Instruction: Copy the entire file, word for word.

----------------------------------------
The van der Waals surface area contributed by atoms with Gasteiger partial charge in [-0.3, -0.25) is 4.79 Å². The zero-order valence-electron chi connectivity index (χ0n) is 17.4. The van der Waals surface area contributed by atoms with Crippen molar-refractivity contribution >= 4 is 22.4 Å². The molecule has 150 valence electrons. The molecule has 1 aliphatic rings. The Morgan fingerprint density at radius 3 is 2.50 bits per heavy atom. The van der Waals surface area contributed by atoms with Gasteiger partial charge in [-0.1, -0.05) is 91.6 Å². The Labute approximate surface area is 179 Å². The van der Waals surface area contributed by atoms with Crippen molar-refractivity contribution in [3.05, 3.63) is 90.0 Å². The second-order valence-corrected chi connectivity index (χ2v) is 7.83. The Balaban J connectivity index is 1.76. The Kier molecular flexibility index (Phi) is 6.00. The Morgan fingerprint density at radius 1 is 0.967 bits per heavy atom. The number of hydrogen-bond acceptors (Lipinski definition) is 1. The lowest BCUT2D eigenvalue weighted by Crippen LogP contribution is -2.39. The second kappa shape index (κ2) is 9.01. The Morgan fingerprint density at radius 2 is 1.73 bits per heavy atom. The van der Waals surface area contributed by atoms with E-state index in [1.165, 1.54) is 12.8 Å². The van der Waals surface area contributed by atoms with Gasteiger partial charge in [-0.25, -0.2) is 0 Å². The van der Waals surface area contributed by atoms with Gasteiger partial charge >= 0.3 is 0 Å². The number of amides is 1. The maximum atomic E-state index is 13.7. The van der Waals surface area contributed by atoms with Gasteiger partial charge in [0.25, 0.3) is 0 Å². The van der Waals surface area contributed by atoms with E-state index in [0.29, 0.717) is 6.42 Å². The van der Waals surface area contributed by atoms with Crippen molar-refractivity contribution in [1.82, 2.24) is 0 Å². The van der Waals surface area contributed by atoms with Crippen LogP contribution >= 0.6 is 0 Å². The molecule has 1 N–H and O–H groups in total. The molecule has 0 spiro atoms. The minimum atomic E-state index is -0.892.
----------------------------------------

The van der Waals surface area contributed by atoms with Gasteiger partial charge in [-0.3, -0.25) is 4.79 Å². The zero-order valence-electron chi connectivity index (χ0n) is 17.4. The van der Waals surface area contributed by atoms with Crippen molar-refractivity contribution >= 4 is 22.4 Å². The molecule has 150 valence electrons. The molecule has 1 aliphatic rings. The Morgan fingerprint density at radius 3 is 2.50 bits per heavy atom. The van der Waals surface area contributed by atoms with Gasteiger partial charge in [-0.1, -0.05) is 91.6 Å². The Labute approximate surface area is 179 Å². The van der Waals surface area contributed by atoms with Crippen molar-refractivity contribution in [3.05, 3.63) is 90.0 Å². The second-order valence-corrected chi connectivity index (χ2v) is 7.83. The Balaban J connectivity index is 1.76. The Kier molecular flexibility index (Phi) is 6.00. The Morgan fingerprint density at radius 1 is 0.967 bits per heavy atom. The number of hydrogen-bond acceptors (Lipinski definition) is 1. The lowest BCUT2D eigenvalue weighted by Crippen LogP contribution is -2.39. The second kappa shape index (κ2) is 9.01. The Morgan fingerprint density at radius 2 is 1.73 bits per heavy atom. The van der Waals surface area contributed by atoms with E-state index in [1.165, 1.54) is 12.8 Å². The van der Waals surface area contributed by atoms with Gasteiger partial charge in [-0.25, -0.2) is 0 Å². The van der Waals surface area contributed by atoms with Gasteiger partial charge >= 0.3 is 0 Å². The number of amides is 1. The maximum atomic E-state index is 13.7. The van der Waals surface area contributed by atoms with Gasteiger partial charge in [0.25, 0.3) is 0 Å². The van der Waals surface area contributed by atoms with E-state index in [0.29, 0.717) is 6.42 Å². The van der Waals surface area contributed by atoms with Crippen molar-refractivity contribution in [1.82, 2.24) is 0 Å². The van der Waals surface area contributed by atoms with Crippen LogP contribution >= 0.6 is 0 Å². The molecule has 1 N–H and O–H groups in total. The molecule has 0 spiro atoms. The minimum atomic E-state index is -0.892.